Coordinators: Christopher Hirata, Eva Silverstein, Matias Zaldarriaga
Scientific Advisors: Dick Bond
Current and near-future observations of the CMB and large scale structure promise to significantly constrain the mechanisms behind the primordial fluctuations responsible for structure formation in the observed universe. There is mounting evidence that the flatness of the universe and its structure derive from a primordial epoch of inflation, with quantum fluctuations seeding density perturbations. Upcoming observations are expected to decide between qualitatively different classes of inflationary dynamics. For example, the tensor to scalar ratio is closely related to the field range of the inflaton, and non-Gaussianity can distinguish between slow-roll versus more general single field inflation, and single-field versus multiple field inflation. The sensitivity of primordial inflation to Planck-suppressed operators also provides a small but nontrivial opportunity to connect cosmological observations with the structure of the UV completion of gravity (for which string theory provides a candidate in which several inflationary mechanisms and signatures have been developed.) Finally, exploration of potential alternatives to inflation continues.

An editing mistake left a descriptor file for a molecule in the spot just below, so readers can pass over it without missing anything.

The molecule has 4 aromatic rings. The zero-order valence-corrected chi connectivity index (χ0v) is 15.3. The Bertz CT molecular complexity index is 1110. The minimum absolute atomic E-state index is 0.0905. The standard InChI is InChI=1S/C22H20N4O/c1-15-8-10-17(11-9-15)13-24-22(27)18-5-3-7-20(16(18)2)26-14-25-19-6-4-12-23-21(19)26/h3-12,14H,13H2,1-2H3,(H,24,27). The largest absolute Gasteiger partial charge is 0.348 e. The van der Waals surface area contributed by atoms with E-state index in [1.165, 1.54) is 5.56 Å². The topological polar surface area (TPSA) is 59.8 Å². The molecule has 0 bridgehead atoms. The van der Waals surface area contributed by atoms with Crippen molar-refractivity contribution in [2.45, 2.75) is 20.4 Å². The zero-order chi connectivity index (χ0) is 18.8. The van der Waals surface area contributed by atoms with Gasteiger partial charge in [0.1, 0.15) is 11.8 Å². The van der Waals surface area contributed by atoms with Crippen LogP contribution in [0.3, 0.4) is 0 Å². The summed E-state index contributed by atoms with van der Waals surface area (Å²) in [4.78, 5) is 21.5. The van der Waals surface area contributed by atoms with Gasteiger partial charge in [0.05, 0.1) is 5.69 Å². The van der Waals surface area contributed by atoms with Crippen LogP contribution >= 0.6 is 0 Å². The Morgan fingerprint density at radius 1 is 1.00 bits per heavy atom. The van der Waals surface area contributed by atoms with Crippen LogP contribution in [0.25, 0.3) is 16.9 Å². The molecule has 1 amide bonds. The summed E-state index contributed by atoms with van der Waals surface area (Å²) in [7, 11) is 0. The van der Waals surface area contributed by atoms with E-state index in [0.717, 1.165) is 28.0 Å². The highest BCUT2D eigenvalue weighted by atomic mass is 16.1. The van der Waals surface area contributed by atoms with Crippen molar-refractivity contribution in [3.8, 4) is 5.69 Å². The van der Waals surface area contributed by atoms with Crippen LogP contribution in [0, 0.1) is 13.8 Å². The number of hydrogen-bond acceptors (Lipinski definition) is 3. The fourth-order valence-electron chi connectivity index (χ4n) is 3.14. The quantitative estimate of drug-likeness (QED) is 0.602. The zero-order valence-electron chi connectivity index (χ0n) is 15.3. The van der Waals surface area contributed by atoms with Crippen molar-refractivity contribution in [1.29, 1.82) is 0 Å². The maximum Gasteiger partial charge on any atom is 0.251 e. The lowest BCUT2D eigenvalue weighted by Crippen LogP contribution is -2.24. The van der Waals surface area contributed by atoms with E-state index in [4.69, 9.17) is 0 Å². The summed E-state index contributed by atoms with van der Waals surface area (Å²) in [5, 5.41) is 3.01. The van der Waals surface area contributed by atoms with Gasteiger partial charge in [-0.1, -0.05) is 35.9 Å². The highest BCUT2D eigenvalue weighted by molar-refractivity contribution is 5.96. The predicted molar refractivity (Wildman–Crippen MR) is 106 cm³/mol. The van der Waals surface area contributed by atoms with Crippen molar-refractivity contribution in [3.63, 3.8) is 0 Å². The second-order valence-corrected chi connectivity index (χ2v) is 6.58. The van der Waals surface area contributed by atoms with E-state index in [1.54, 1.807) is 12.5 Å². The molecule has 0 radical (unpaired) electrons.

At the same time, theorists are grappling with the challenge of formulating cosmology in a precise way, a task rendered nontrivial by the existence of horizons and singularities. Several concrete approaches to this problem have emerged in recent years, suggesting new questions and calculations.
This program will pursue all of the above directions, as well as any others that may emerge along the way.